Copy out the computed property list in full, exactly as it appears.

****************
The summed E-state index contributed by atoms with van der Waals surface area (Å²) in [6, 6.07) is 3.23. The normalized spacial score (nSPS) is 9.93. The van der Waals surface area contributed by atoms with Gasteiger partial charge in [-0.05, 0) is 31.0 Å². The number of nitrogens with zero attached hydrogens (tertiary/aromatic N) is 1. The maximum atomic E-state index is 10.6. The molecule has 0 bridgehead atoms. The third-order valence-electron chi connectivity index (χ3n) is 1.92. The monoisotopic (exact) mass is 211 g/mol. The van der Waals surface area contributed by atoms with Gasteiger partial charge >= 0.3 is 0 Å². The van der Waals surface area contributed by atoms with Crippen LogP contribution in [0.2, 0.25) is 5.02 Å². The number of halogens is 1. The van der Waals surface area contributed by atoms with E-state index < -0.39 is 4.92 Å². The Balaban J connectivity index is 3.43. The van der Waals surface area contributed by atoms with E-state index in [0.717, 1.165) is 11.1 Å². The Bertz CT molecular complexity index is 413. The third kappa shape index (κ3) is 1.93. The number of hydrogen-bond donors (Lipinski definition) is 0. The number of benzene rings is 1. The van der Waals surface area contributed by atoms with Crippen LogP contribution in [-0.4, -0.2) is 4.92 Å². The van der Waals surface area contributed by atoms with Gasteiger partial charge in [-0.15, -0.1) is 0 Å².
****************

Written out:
The summed E-state index contributed by atoms with van der Waals surface area (Å²) in [6, 6.07) is 3.23. The normalized spacial score (nSPS) is 9.93. The van der Waals surface area contributed by atoms with Gasteiger partial charge in [-0.05, 0) is 31.0 Å². The number of nitrogens with zero attached hydrogens (tertiary/aromatic N) is 1. The maximum atomic E-state index is 10.6. The molecule has 0 bridgehead atoms. The third-order valence-electron chi connectivity index (χ3n) is 1.92. The monoisotopic (exact) mass is 211 g/mol. The van der Waals surface area contributed by atoms with Gasteiger partial charge >= 0.3 is 0 Å². The van der Waals surface area contributed by atoms with Crippen LogP contribution in [0.2, 0.25) is 5.02 Å². The number of halogens is 1. The van der Waals surface area contributed by atoms with E-state index < -0.39 is 4.92 Å². The Balaban J connectivity index is 3.43. The van der Waals surface area contributed by atoms with E-state index in [0.717, 1.165) is 11.1 Å². The Bertz CT molecular complexity index is 413. The third kappa shape index (κ3) is 1.93. The number of hydrogen-bond donors (Lipinski definition) is 0. The number of benzene rings is 1. The van der Waals surface area contributed by atoms with Crippen LogP contribution in [-0.4, -0.2) is 4.92 Å². The van der Waals surface area contributed by atoms with Gasteiger partial charge in [-0.15, -0.1) is 0 Å².